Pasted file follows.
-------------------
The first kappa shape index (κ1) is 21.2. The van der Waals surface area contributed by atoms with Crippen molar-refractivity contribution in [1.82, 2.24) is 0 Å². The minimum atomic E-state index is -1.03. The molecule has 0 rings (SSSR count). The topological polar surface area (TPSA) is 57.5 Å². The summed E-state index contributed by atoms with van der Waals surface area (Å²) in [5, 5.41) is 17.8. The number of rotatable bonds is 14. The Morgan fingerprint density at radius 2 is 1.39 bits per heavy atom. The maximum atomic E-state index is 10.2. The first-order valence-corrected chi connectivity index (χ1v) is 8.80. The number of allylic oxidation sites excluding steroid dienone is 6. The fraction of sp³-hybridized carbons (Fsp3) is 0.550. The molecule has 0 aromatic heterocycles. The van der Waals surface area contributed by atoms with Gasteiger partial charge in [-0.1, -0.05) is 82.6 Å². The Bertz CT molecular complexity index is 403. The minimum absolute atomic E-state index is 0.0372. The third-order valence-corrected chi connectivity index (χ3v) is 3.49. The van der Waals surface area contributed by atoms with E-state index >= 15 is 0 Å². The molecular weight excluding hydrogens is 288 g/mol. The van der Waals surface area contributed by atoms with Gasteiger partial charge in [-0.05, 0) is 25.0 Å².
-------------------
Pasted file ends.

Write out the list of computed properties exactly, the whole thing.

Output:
The first kappa shape index (κ1) is 21.2. The van der Waals surface area contributed by atoms with Crippen molar-refractivity contribution in [1.82, 2.24) is 0 Å². The minimum atomic E-state index is -1.03. The molecule has 0 rings (SSSR count). The topological polar surface area (TPSA) is 57.5 Å². The summed E-state index contributed by atoms with van der Waals surface area (Å²) in [5, 5.41) is 17.8. The number of rotatable bonds is 14. The Morgan fingerprint density at radius 2 is 1.39 bits per heavy atom. The maximum atomic E-state index is 10.2. The first-order valence-corrected chi connectivity index (χ1v) is 8.80. The number of allylic oxidation sites excluding steroid dienone is 6. The fraction of sp³-hybridized carbons (Fsp3) is 0.550. The molecule has 0 aromatic heterocycles. The van der Waals surface area contributed by atoms with Gasteiger partial charge in [-0.1, -0.05) is 82.6 Å². The Bertz CT molecular complexity index is 403. The minimum absolute atomic E-state index is 0.0372. The third-order valence-corrected chi connectivity index (χ3v) is 3.49. The van der Waals surface area contributed by atoms with E-state index >= 15 is 0 Å². The molecular weight excluding hydrogens is 288 g/mol. The van der Waals surface area contributed by atoms with Gasteiger partial charge in [-0.05, 0) is 25.0 Å².